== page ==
One of the main challenges of modern agricultural biotechnology is
maximizing plant architecture to enhance productivity, stress tolerance, and
water use efficiency. Gibberelins (GAs) are known to regulate plant height
and tillering which are directly linked to grain yield in cereals. To
optimize these traits, the team of Shuen-Fang Lo from Academia Sinica and
National Chung Hsing University in Taiwan eased the levels of GAs in rice
GA 2-oxidase (GA2ox) is a key enzyme that inactivates endogenous GAs and
their precursors. The team focused on GA2ox6, which is known to regulate the
architecture and function of rice plants. The team then mutated nine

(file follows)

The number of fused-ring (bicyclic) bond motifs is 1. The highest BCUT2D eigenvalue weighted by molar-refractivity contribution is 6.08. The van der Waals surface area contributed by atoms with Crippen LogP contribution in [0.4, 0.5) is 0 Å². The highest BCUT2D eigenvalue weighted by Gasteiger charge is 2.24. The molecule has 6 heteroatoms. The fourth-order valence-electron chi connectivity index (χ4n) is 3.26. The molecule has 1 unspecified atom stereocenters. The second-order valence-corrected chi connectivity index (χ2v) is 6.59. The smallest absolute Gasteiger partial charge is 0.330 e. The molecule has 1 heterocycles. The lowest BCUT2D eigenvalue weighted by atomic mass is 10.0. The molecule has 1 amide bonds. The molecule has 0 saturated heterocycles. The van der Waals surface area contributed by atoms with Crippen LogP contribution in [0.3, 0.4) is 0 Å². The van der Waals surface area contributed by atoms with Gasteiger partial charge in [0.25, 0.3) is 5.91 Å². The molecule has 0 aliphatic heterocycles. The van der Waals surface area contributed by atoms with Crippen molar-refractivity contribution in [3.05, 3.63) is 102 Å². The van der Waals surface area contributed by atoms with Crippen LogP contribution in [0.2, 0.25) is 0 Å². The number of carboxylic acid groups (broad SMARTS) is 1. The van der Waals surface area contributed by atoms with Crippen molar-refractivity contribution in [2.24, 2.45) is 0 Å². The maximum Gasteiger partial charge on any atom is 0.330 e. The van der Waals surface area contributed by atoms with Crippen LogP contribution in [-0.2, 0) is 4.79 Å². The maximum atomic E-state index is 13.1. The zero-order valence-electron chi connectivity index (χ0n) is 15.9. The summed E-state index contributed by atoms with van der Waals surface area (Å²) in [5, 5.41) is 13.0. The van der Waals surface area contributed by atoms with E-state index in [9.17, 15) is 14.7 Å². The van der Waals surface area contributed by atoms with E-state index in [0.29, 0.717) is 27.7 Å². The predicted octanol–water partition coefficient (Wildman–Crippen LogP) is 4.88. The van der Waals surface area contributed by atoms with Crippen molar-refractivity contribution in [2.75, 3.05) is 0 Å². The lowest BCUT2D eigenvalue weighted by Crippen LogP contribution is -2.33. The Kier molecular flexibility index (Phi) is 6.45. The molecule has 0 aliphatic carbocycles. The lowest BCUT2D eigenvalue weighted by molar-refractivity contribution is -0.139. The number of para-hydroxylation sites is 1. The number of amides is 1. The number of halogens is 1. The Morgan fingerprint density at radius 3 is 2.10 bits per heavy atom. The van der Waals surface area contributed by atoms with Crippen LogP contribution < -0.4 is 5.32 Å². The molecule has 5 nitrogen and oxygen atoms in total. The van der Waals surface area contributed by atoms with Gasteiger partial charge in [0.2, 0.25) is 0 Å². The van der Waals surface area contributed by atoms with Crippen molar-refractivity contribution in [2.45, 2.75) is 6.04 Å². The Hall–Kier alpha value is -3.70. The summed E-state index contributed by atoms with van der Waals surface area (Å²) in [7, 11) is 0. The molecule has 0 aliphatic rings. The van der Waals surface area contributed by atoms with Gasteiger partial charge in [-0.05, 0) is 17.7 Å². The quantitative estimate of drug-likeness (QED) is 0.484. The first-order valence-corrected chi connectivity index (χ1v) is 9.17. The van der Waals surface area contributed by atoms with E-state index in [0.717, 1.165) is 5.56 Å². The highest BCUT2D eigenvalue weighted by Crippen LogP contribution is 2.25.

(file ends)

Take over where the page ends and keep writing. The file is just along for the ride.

specific amino acids in this domain and observed a gradient of effects.
Expression of the GA2ox6 non-functioning mutants moderately lowered GA
levels, leading to reduced plant height, more productive tillers, expanded
root system, higher WUE and photosynthesis rate, and enhanced abiotic and
biotic stress tolerance in transgenic rice. Combinations of these traits
resulted in not only drought and disease tolerance, but also increased grain
yield in field trials.
This study holds the potential of manipulating GA levels to improve plant
architecture, stress tolerance, and grain yield in rice and possibly in
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